This is a short post as I have to get back to packing orders. I think we will have the last of the stockist pre-orders shipped by Saturday. And then we can launch the new patterns in our shop! Wahoo!


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A little tour

I’ve been packing patterns each nap time this week so we can get all of the retail orders featuring our new printed patterns mailed as quickly as possible. I can’t wait to add all seven patterns to the shop! You guys have been so patient waiting for them! As per usual, we will do the discount that allows you to purchase the tissue pattern minus the cost of the PDF if you already purchased it in that format in the past.

In the meantime, here’s a little photo tour of our property and a few of the garden projects I’ve started:

Noah and I head out at least once a day for a walk and some time in the garden. We start by walking the property trails.

Behind the house there is a fern laden ridge with a little path going up to a dry and sunny meadow that reminds me of the arbutus lined and crunchy lichen covered meadows found atop the local mountains in the summer.

It is quite dry and hot up here even in early spring due to the southern exposure. We won’t be growing anything up here since it is rocky and isn’t irrigated but it’s an amazing spot for sunbathing and a picnic!

Turning to the right, there is a woodland trail that takes me swooping over to the other side of the property. My parents have purchased this land alongside us (we own the house and established homestead, they own the rest of the forest) and are considering building a house or at least part time cottage in this area one day. It would be a lovely spot as it is elevated and off to one side from our house so it would be very private.

The trail continues back down the ridge, this time on the other side of the property. At the bottom of the hill it is the dampest area with lush grass, deciduous trees, salmon berries and potentially two very old crabapple trees (I hope…I’m waiting for them to leaf out to confirm this).

Turning right, we are now level with the house and are heading back toward it.

To the left is a beautiful section of forest that is a bit different than the rest of the property, as it is predominantly large cedars and little underbrush. I wonder if it was left untouched when the rest of the land was cleared.

There is a beautiful old barn/garden shed tucked in the darkest part of that forest. I couldn’t get a photo as it was just too dark!It isn’t in usable condition right now but I dream of somehow moving it to the homestead area and fixing it up. I don’t know if that would be cost effective or realistic, it might make more sense to build a new garden shed and leave this one to it’s retirement deep in the forest.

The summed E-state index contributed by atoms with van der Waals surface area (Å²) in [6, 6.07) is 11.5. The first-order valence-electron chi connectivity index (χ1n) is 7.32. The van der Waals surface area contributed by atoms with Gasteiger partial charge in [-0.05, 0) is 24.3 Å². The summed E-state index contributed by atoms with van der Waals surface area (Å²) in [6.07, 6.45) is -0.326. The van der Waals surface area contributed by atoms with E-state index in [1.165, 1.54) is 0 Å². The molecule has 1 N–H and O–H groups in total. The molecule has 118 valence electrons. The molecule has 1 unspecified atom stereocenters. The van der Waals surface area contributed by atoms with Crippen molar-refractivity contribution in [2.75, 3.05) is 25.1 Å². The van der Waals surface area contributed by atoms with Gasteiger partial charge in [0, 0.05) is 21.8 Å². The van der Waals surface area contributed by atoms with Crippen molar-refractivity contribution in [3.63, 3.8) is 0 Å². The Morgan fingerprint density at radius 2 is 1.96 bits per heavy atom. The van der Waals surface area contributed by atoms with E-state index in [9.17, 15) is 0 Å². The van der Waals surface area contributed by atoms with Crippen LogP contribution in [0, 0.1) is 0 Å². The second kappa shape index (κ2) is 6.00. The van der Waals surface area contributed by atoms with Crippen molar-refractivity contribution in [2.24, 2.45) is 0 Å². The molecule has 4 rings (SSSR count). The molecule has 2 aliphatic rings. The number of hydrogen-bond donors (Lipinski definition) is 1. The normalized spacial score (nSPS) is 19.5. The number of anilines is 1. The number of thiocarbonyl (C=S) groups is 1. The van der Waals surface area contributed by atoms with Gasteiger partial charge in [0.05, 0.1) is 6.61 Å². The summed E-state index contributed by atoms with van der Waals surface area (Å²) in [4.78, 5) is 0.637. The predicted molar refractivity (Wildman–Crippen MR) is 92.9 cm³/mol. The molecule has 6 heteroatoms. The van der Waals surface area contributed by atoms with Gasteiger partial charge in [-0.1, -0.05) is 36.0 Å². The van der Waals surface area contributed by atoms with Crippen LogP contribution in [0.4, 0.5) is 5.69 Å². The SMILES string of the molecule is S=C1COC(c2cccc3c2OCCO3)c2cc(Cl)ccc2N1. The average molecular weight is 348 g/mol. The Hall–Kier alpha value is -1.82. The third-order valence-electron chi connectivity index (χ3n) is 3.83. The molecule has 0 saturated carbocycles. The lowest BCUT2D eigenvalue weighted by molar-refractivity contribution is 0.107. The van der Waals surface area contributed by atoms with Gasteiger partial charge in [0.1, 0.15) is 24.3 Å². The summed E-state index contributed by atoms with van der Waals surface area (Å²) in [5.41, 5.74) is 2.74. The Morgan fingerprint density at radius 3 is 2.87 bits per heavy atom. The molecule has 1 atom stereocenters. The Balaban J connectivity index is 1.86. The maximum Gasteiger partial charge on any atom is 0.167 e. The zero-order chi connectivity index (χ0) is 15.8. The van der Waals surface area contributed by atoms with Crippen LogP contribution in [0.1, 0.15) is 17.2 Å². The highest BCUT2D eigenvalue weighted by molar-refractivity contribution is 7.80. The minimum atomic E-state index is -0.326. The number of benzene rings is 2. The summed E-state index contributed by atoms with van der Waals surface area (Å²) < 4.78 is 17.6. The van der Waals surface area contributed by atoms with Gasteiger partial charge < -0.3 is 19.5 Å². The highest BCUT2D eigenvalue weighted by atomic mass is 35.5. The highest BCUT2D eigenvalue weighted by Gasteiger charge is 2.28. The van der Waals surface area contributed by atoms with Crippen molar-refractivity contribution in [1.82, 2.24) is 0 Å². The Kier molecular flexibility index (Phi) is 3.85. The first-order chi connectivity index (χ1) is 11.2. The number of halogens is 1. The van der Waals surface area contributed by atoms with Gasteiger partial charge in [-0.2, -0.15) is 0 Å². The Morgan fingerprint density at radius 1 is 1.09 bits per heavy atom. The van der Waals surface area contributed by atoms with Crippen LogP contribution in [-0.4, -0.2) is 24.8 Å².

Continuing along the grass path towards the house brings us to the most splendid sight on the property this spring. I’m not sure what this blooming tree is yet but I love it! There is a smaller one right outside Noah’s nursery window too. I’ve seen many of these trees in this area. Perhaps it’s a cherry tree but I don’t really think so…

Back at the house we walk by this grotto garden complete with stone walls, a cherry blossom tree and many ferns.

My parents worked very hard to clear this area out so it can grow back lush and fresh. It looked like an almost wild secret garden before all the brambles and ferns were cut back. I look forward to when it fills out again! As you can see, the sunroom windows look over this garden. It’s the perfect spot to enjoy our morning coffee.

Continuing on the walk, we turn left at the grotto to head down the driveway. This takes us along the homestead fence, past the carport, and past several naturalized patches of spring bulbs and wildflowers.

A past owner of our property (who now operates an organic veggie farm with a great market stand not far down the road) told us to look forward to naturalized chocolate lilies later this spring!

I love how the driveway curves and meanders. The forest at the front of the property is fairly young, I think we will be able to forage some nice spring greens from its fertile edges. I wonder if we will find mushrooms anywhere on the property this fall?